Even with the State’s growing budget deficit, we must not waiver from completing the Blackstone Bikeway. Our state has many priorities for recreational spending and we realize that the Blackstone River Bikeway is just one of them. However, this one has been on the agenda for over three decades. It is time that the completion is moved to the top of the list. Don’t think of the bikeway as simply being a place of recreation. With gas prices steadily increasing, it provides Rhode Islanders with a way to bike to work, shop for groceries and travel. The Blackstone River Bikeway is quickly becoming the new Main Street in the Blackstone Valley. The economic, environmental and health benefits from using the Bikeway cannot be overstated.

Residents, businesses, federal, state, and local officials, and community groups have to work to complete the Blackstone Valley Bikeway. It is time for the Blackstone Valley Bikeway to be completed. 2017 has to be the date! Push for progress: Cycleblackstone.com.

Robert Billington, Ed.D, President
Blackstone Valley Tourism Council

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Watch season 2 premiere of “Brick City”

Brick City” is the Peabody Award winning Sundance Channel series which follows Newark, NJ Mayor, Cory Booker. The series combines a reality style tailing of the mayor at work with citizens of the city and others to tell a compelling story of Newark. This is not a slick media piece released by the city as a marketing tool, the series tells the real story of Newark, and it is often not pretty.

The second season premieres Sunday evening on the Sundance Channel, Huffington Post is hosting the first episode on their site now, which is embedded below.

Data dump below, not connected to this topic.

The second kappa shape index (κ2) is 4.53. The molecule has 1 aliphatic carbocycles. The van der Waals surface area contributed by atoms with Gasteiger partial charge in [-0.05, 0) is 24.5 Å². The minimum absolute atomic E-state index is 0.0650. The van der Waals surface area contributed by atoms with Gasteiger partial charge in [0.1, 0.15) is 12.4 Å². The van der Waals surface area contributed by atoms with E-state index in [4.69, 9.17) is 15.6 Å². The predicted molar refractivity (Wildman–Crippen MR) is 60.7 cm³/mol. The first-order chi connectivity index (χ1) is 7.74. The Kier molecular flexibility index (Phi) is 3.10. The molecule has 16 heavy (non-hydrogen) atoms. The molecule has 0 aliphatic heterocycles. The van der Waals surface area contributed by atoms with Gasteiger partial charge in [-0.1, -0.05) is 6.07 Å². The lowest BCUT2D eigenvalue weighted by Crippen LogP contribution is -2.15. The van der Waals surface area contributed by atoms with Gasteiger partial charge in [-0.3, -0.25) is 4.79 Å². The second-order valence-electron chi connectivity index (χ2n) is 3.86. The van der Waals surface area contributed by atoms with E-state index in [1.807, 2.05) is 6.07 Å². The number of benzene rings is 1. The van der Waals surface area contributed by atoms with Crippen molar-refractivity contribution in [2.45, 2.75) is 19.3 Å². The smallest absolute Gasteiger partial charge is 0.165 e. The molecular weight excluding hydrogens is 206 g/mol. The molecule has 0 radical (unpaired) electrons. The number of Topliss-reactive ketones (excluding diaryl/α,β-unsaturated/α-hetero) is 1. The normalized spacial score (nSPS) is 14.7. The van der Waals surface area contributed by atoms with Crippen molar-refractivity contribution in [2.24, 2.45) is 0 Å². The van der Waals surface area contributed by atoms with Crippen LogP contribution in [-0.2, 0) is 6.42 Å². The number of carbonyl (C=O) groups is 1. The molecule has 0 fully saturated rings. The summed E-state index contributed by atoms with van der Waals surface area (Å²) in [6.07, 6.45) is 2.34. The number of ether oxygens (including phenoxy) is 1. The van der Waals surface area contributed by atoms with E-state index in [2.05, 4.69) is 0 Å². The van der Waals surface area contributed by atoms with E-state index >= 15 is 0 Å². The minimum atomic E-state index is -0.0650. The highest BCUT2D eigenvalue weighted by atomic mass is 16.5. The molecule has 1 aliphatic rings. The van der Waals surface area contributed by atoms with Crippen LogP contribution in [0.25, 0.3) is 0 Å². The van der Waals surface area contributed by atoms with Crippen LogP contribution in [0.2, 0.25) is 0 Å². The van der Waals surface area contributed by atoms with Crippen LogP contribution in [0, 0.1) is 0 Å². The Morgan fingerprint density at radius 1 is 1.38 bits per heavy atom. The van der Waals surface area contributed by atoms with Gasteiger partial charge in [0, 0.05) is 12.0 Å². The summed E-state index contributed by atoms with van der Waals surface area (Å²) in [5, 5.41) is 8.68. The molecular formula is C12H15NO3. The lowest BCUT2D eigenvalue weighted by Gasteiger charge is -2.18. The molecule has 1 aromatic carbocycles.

You may have heard that Cory Booker has been all over the Twitter regarding his city’s epic snowfall this winter. I follow him, the guy won’t quit. Here’s video from the New Jersey Star Ledger letting you know, that you should indeed believe the hype.

I’m all about setting up a playdate for Cory and Angel.

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Jack Templin nominated for EDC Board


Photo of Jack Templin by bjepson on flickr

My Twittersphere and Facebooksphere have been lit up with talk about Jack Templin being nominated to the RI Economic Development Commission Board by Governor Chafee and with good reason. Aside from being a friend of mine, a great mind in the Rhode Island tech sector, and an all around good guy, Jack is a strong champion of healthy cities and the correlation between a vibrant city and a strong economy.

Jack famously (or maybe that is infamously) coined the term “Made, Paid, & Laid” as a formula for preventing the brain drain of our best and brightest university students. The “Laid” part is the part we are most interested in here (of course). Meaning, that in order to retain young people, we need to have a city that is vibrant, with plenty of social and entertainment opportunities. A city where a young person is not bored and yes, can find a mate, or two, or whatever, that’s personal…